How Much is a Half a Cow?

How many pounds of beef will you get from a half side and how much will it cost? Great questions! We'll break it down for you...


When looking to purchase a side (or share, as it is sometimes called) of beef, there are many variables and pricing models to consider -- all of which may leave you feeling overwhelmed, or even confused. Not surprisingly, questions about how much a half beef costs and/or how much meat is provided, are some of the most common questions we receive. In order to answer those questions, let’s first define a few terms, and then we’ll look at some calculations to best understand how your money is being spent.


Let’s start at the beginning of the process. At our farm, the animal is loaded on a trailer and weighed, headed for its processing date. Logically, this is the live weight of the animal. Once at the processor and immediately following slaughter, that animal’s hide, head, hooves, and several organs are removed and we are left with the hanging weight (literally, what hangs on the rail at the processor). Most producers sell sides of beef based on hanging weight, so you’ll hear things like “our price on the rail.”


Now, there are three more losses to consider before we get to the finish weight, or the number of pounds of meat ready to fill your freezer. First, as the carcass hangs, it undergoes moisture loss and “shrinks,” thus reducing its overall weight. Secondly, within the hanging carcass there are remaining bones and organs (including the liver, heart, and tail), plus excess fat that are either inedible, or frequently discarded. Removal of those items decreases your finished weight. And finally, there are losses incurred as the remaining carcass is broken down into packaged cuts and ground beef according to your preferences.

Calculating live weight to finish weight for your side of beef.
Beef Conversion Calculations

Ready for some math? Our target goal for finished animals is 1400 pounds. So, let’s say that tag 70 walks onto the trailer at exactly that - 1400 pounds. We expect our animals to hang at 60% of their live weight. In the case of animal #70, 60% of 1400 = 840 pounds of carcass on the rail. (Remember, the processor has removed the head, hide, and internal organs.) At this point, the carcass hangs for 17-21 days (depending on the locker) for an aging process that develops tenderness and flavor. After it is aged, your meat is cut and packaged per your specifications. Following deboning and trimming, your take-away freezer beef is generally 50-52% of your animal’s hanging weight. We’ll use 50% for easy math. So, if we assume that 50% of tag 70’s hanging weight (which was 840 lbs) can be converted to retail cuts and hamburger, that comes to a total of 420 pounds of meat from animal #70, or 210 pounds in your half beef.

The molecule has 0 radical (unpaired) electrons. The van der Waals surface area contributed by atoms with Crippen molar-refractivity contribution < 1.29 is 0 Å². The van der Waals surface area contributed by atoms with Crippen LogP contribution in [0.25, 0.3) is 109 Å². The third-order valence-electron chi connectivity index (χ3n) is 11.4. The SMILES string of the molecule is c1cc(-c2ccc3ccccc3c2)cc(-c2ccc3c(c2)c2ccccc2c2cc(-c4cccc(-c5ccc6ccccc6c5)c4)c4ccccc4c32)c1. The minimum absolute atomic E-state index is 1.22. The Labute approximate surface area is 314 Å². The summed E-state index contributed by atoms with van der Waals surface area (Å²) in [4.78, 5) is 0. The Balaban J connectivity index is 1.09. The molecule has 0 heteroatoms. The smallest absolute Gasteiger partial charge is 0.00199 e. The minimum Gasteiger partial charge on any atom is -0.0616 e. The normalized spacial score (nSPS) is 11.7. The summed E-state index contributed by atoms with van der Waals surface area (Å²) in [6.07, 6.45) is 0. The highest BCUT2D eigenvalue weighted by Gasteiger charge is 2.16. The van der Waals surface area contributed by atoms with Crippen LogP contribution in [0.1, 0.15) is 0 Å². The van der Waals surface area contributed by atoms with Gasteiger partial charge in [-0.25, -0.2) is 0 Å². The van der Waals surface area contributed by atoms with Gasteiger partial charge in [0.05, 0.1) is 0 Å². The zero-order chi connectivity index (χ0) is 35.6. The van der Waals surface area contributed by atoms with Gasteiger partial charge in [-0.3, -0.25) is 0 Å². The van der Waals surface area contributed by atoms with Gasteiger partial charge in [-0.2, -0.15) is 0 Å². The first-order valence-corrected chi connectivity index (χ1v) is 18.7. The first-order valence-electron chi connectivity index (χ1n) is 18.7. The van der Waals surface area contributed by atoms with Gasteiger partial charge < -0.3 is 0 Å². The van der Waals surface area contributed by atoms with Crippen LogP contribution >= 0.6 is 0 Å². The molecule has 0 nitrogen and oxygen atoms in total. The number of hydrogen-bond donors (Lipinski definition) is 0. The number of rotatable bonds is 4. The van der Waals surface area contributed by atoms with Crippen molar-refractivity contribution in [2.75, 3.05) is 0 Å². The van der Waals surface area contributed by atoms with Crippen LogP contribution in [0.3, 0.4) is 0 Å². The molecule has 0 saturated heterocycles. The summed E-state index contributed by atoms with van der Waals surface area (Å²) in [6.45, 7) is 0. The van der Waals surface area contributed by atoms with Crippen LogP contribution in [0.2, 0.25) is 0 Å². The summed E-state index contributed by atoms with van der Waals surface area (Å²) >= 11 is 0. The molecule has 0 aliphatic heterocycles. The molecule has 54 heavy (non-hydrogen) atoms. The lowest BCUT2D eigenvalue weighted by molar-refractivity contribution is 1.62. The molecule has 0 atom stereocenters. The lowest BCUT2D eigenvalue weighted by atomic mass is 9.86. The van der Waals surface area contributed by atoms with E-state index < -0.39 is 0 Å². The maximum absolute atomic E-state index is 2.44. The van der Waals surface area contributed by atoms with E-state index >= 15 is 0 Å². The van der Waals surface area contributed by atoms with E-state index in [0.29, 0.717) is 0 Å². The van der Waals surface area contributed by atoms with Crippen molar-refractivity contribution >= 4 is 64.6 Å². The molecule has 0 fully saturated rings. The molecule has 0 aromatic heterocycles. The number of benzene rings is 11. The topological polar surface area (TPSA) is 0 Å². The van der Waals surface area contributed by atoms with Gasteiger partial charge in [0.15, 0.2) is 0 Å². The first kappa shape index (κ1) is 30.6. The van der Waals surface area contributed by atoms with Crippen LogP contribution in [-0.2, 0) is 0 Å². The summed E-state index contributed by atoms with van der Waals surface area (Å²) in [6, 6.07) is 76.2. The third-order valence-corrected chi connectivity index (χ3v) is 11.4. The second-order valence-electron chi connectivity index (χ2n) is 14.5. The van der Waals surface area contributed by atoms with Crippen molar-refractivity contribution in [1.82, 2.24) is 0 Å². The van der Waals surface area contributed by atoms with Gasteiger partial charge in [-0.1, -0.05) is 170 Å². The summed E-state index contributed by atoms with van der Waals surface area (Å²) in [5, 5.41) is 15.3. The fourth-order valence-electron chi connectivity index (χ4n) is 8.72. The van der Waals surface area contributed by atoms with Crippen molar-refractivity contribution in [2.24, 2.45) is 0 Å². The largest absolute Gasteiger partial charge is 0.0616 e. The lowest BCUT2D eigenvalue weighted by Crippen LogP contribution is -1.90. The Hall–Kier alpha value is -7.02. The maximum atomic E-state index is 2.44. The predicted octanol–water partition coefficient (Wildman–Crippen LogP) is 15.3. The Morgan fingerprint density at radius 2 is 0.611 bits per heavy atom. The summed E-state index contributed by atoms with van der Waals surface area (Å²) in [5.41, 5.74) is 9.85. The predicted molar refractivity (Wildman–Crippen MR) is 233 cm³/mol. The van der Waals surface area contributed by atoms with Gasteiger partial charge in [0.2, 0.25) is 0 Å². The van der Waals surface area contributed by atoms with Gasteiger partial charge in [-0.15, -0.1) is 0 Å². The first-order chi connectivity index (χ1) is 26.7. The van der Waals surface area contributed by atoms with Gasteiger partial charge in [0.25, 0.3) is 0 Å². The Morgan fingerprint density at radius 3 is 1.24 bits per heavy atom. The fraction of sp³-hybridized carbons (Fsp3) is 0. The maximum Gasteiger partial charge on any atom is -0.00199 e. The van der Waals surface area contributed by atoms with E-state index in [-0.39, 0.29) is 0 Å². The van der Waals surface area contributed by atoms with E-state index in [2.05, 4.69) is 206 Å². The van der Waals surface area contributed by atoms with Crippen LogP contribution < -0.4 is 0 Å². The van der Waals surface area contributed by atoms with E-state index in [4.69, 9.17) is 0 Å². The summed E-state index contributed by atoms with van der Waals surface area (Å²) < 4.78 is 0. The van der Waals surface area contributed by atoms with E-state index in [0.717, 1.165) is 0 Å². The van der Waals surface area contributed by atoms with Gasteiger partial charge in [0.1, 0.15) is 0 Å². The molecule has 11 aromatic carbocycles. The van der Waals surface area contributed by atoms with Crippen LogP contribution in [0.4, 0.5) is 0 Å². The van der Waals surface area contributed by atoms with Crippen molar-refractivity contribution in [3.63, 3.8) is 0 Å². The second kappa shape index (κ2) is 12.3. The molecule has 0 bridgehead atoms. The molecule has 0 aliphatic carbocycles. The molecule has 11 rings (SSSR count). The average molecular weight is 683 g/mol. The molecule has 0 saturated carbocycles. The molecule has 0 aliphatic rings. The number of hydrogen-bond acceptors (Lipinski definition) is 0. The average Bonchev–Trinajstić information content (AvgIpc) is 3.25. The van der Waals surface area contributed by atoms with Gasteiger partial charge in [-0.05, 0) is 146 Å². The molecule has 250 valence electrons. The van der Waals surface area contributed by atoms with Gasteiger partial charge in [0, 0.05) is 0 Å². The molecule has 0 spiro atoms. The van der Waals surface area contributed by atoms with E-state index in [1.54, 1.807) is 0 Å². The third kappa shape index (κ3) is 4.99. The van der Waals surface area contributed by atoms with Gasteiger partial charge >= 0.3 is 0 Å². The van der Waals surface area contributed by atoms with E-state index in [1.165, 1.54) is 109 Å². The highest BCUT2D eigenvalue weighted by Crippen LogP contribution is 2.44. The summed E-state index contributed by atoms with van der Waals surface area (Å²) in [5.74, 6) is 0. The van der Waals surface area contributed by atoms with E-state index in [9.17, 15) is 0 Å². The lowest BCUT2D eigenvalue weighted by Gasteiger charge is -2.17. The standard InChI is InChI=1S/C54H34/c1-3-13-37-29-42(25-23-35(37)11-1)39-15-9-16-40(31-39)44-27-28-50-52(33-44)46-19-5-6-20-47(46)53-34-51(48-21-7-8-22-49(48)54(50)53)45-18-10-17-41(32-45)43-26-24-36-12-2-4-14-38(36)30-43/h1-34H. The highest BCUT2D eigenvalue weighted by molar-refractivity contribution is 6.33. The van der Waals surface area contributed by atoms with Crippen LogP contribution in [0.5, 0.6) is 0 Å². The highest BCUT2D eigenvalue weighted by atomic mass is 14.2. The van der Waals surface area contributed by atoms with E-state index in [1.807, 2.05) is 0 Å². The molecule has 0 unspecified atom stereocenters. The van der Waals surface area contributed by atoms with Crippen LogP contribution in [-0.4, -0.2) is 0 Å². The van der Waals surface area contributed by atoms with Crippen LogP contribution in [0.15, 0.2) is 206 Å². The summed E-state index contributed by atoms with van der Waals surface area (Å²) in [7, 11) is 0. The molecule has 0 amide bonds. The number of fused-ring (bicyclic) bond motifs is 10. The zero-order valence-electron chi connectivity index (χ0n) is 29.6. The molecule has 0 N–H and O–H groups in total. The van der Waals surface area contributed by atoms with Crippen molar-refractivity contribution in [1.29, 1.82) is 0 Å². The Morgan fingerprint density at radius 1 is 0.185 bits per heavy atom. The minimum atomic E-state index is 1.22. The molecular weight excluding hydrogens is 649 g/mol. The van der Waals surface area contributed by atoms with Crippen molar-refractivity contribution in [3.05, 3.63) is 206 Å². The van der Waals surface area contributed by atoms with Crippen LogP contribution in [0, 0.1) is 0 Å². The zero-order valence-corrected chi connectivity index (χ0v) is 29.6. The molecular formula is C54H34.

You may notice that we are talking in approximations or estimations. That’s because every animal and every producer is different. Live weight variables include the age and sex of the animal, what the animal was fed during its lifetime, and whether the animal was finished on grain. Carcass yields are majorly affected by cutting style -- this is most easily explained by the number of bone-in versus boneless cuts you request and how lean or fatty you prefer your ground beef. Just remember, when you are researching sides of beef, it’s important to know the rail weight of the animal, so that you can figure the final calculation of approximately how many pounds of beef to expect in your freezer.


Hopefully, you now know approximately how much packaged meat is in a half beef from Eck Agriculture, but how much is all that meat going to cost?

Quarter vs. Half vs. Whole
Side of Beef Comparison Chart

Our hanging weight price per pound fluctuates slightly, proportionate with input costs. At the time of this writing, we are averaging $2.75 - $2.95 per pound on the rail. (This fee can fluctuate along with the markets, as input costs increase or decrease so does the price per pound. Please always reach out for current pricing quotes.) Additionally, there are fees that we pass on from the locker. Most lockers charge a per-pound processing fee (again based on the hanging weight) and a kill fee. The following sample invoice shows you how those calculations compute and a grand total for our example animal, at the high end of the pricing scheme, with all fees and taxes included.


Depending on the live weight of your animal, your cost for meat in your freezer averages out to $7.50-$9.50 per pound. While that may sound a little high initially, remember that we are talking about more than just ground beef. You are receiving prime cuts of steak and delicious roasts at that per pound cost as well. That means you’re spending $7.50 per pound of hamburger (which is comparable to most retailers for this quality of meat), but you’re also receiving High Choice to Prime ribeye steaks, or even filets, at $7.50 per pound. Try finding that deal at your grocery store!


While we hope this helps to explain the cost and finished product you can expect when purchasing a side of beef, we realize this process could still seem a little daunting and may bring up more questions. We are always here to answer your questions and we want to assure you if you decide you’re ready to invest in a side of beef to feed your family, we’ll simplify the process as much as possible and walk beside you every step of the way!


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